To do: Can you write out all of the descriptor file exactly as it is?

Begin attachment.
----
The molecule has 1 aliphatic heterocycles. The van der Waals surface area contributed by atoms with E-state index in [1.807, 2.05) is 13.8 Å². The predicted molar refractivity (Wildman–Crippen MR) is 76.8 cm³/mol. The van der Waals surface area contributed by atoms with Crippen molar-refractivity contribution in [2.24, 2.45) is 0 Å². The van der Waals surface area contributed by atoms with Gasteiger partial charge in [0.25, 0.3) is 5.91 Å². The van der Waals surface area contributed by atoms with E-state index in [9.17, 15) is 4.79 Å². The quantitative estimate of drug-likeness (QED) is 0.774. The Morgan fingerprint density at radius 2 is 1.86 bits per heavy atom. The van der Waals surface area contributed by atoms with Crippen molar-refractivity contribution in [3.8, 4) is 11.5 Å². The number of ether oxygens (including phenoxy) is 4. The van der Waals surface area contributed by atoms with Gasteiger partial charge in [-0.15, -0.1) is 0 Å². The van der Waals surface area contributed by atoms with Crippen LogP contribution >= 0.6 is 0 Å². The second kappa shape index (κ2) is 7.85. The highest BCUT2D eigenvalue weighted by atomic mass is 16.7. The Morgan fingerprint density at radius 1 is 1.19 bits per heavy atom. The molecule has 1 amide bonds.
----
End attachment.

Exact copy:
The molecule has 1 aliphatic heterocycles. The van der Waals surface area contributed by atoms with E-state index in [1.807, 2.05) is 13.8 Å². The predicted molar refractivity (Wildman–Crippen MR) is 76.8 cm³/mol. The van der Waals surface area contributed by atoms with Crippen molar-refractivity contribution in [2.24, 2.45) is 0 Å². The van der Waals surface area contributed by atoms with Gasteiger partial charge in [0.25, 0.3) is 5.91 Å². The van der Waals surface area contributed by atoms with E-state index in [9.17, 15) is 4.79 Å². The quantitative estimate of drug-likeness (QED) is 0.774. The Morgan fingerprint density at radius 2 is 1.86 bits per heavy atom. The van der Waals surface area contributed by atoms with Crippen molar-refractivity contribution in [3.8, 4) is 11.5 Å². The number of ether oxygens (including phenoxy) is 4. The van der Waals surface area contributed by atoms with Gasteiger partial charge in [-0.15, -0.1) is 0 Å². The van der Waals surface area contributed by atoms with Crippen LogP contribution >= 0.6 is 0 Å². The second kappa shape index (κ2) is 7.85. The highest BCUT2D eigenvalue weighted by atomic mass is 16.7. The Morgan fingerprint density at radius 1 is 1.19 bits per heavy atom. The molecule has 1 amide bonds.